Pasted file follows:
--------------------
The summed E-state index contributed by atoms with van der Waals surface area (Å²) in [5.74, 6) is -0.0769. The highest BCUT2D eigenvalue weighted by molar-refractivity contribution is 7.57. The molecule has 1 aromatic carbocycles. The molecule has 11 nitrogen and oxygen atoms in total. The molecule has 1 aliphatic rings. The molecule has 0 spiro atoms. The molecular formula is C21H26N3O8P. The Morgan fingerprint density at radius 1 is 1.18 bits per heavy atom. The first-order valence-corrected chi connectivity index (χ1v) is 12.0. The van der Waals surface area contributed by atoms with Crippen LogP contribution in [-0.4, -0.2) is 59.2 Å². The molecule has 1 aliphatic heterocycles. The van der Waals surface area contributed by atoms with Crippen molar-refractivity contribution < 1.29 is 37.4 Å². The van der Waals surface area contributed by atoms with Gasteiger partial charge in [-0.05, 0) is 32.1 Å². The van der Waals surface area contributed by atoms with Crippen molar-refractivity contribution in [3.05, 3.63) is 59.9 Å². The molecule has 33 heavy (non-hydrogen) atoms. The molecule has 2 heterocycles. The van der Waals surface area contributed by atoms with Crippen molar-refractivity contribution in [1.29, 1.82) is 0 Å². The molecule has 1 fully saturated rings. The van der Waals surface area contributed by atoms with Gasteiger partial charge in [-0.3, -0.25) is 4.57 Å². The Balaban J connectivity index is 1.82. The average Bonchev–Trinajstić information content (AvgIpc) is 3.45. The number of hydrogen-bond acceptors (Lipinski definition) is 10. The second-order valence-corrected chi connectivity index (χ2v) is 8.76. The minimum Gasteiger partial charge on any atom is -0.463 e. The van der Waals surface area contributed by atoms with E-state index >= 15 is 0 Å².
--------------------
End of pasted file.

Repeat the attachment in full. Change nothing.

The summed E-state index contributed by atoms with van der Waals surface area (Å²) in [5.74, 6) is -0.0769. The highest BCUT2D eigenvalue weighted by molar-refractivity contribution is 7.57. The molecule has 1 aromatic carbocycles. The molecule has 11 nitrogen and oxygen atoms in total. The molecule has 1 aliphatic rings. The molecule has 0 spiro atoms. The molecular formula is C21H26N3O8P. The Morgan fingerprint density at radius 1 is 1.18 bits per heavy atom. The first-order valence-corrected chi connectivity index (χ1v) is 12.0. The van der Waals surface area contributed by atoms with Crippen LogP contribution in [-0.4, -0.2) is 59.2 Å². The molecule has 1 aliphatic heterocycles. The van der Waals surface area contributed by atoms with Crippen molar-refractivity contribution < 1.29 is 37.4 Å². The van der Waals surface area contributed by atoms with Gasteiger partial charge in [-0.05, 0) is 32.1 Å². The van der Waals surface area contributed by atoms with Crippen molar-refractivity contribution in [3.05, 3.63) is 59.9 Å². The molecule has 33 heavy (non-hydrogen) atoms. The molecule has 2 heterocycles. The van der Waals surface area contributed by atoms with Crippen molar-refractivity contribution in [1.29, 1.82) is 0 Å². The molecule has 1 fully saturated rings. The van der Waals surface area contributed by atoms with Gasteiger partial charge in [-0.3, -0.25) is 4.57 Å². The Balaban J connectivity index is 1.82. The average Bonchev–Trinajstić information content (AvgIpc) is 3.45. The number of hydrogen-bond acceptors (Lipinski definition) is 10. The second-order valence-corrected chi connectivity index (χ2v) is 8.76. The minimum Gasteiger partial charge on any atom is -0.463 e. The van der Waals surface area contributed by atoms with E-state index >= 15 is 0 Å².